Daniel McFadden: Understanding better how people really make choices


The way our brains work is key to understanding how consumers really make choices, argues Nobel Laureate Daniel McFadden.

Some consumers suffer from “agoraphobia” or a fear of markets according to new research presented by Nobel laureate Daniel McFadden that throws doubt on the classical idea that people are driven by relentless and consistent pursuit of self-interest to maximise their well-being.
Professor McFadden entitled his paper The New Science of Pleasure, to purposefully play on a phrase coined by Anglo-Irish political economist Francis Edgeworth some 130 years ago.

He told the audience of young economists and fellow laureates at the 5th Lindau Meeting on Economic Sciences on 22 August that new studies of consumer behaviour that drew on psychology, sociology, biology and neurology gave economists a deeper understanding of how consumers made choices.
Rational analysis says that we should relish choice and the opportunities offered by markets. “Yet we are in fact challenged by choice and we use all kinds of ways such as procrastination to avoid having to make choices. One of the reasons is that there are risks associated with making choices,” he said.

Daniel McFadden at #LindauEcon14. Photo: R.Schultes/Lindau Nobel Laureate Meetings

Daniel McFadden at #LindauEcon14. Photo: R.Schultes/Lindau Nobel Laureate Meetings

Market agoraphobia

He highlighted an experiment he carried out some time ago at his university where half of the students were given a chit saying they were entitled to a pencil and half did not. The two groups could trade as buyers and sellers.

While traditional economic theory said the market should clear with half the pencils sold at close to a median value. In fact less than a fifth were traded. “One answer is that people have agoraphobia – they don’t like markets and that influences resource allocation,” he said.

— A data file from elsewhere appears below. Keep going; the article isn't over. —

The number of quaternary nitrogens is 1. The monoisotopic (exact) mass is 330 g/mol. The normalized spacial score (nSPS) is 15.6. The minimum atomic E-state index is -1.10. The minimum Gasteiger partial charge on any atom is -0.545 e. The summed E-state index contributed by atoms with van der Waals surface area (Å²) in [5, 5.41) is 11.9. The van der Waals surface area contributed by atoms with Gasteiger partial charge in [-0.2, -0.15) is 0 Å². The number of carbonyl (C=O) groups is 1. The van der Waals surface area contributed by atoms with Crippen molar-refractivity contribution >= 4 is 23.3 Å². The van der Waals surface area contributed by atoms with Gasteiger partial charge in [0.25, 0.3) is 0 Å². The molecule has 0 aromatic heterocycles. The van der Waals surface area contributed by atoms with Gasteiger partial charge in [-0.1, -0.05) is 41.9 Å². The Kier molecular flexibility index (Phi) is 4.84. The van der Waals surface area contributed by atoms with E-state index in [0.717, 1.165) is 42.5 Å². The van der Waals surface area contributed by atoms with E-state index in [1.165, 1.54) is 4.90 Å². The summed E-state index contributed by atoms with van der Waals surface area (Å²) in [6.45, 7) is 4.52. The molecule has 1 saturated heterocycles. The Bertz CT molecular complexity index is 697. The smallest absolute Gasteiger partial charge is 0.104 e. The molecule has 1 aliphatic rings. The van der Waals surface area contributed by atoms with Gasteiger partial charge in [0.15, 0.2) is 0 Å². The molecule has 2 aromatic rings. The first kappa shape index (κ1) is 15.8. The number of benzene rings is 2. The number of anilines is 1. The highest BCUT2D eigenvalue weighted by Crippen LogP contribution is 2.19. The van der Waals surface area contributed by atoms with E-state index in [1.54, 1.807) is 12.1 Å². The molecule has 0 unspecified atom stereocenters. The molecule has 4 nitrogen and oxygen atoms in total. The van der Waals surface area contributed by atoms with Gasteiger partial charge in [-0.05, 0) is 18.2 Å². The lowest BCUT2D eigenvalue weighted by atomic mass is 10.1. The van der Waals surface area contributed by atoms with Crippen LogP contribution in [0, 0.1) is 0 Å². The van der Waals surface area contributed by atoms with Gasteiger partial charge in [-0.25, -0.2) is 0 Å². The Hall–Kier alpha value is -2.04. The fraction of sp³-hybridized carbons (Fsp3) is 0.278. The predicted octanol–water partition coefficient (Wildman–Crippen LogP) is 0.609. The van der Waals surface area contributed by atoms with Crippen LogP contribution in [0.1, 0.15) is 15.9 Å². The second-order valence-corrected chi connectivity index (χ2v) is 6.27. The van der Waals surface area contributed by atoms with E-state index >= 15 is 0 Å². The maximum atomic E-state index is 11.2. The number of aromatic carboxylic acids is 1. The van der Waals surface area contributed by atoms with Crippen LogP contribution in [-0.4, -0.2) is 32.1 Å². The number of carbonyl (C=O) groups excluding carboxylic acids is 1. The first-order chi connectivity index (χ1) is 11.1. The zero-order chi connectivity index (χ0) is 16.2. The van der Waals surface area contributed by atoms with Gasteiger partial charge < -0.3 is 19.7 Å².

He said that there was evidence that people were far more rational when decisions that were immediate and had major implications compared with choices that were remote or minor. “That’s when things fall apart.”

He said that sociology, psychology and brain science had thrown new light on this issue. Social networks are important because they are sources of information and social approval or disapproval is very important in guiding people’s choices. “You get market equilibriums that are markedly different across different social network so there is no unique equilibrium,” he said.

Cognitive psychologists such as fellow laureate Daniel Kahneman have done decades of research into area and highlighted patterns of behaviour that influence how we make decisions.

Happiness of pursuit

Brain science – or what economists called neuroeconomics – is perhaps the most live area. In particular it has identified reward structures and neurotransmitters in the brain, and the impact of choice problems on the brain in the presence of experimental treatments. He said:

“The hedonic treadmill we are on can be characterised as not the pursuit happiness but the happiness of pursuit. That’s what that people really care about.”

Interestingly pleasure and pain are in different circuitries in the brain while decisions involving gains or losses take place in separate parts of the brain.
The net result is that there is therefore a physiological basis for the cognitive anomalies such as loss aversion, the endowment effect and hyperbolic discounting that psychologists have identified.

The classical economic of choice is therefore far too simple as it does not capture what goes on in people’s brain when they make choices. “It is also much too static to capture the sensitivity and dynamics of the process,” he said.
However he said that welfare economists based on neurological measures of utility and brain functioning was coming. “But we are not there yet. Wait for it – but even better get involved in the types of research and the bridge between economics and other disciplines and play a role in making this come true.”

 

Here is the full Video of McFadden’s lecture:

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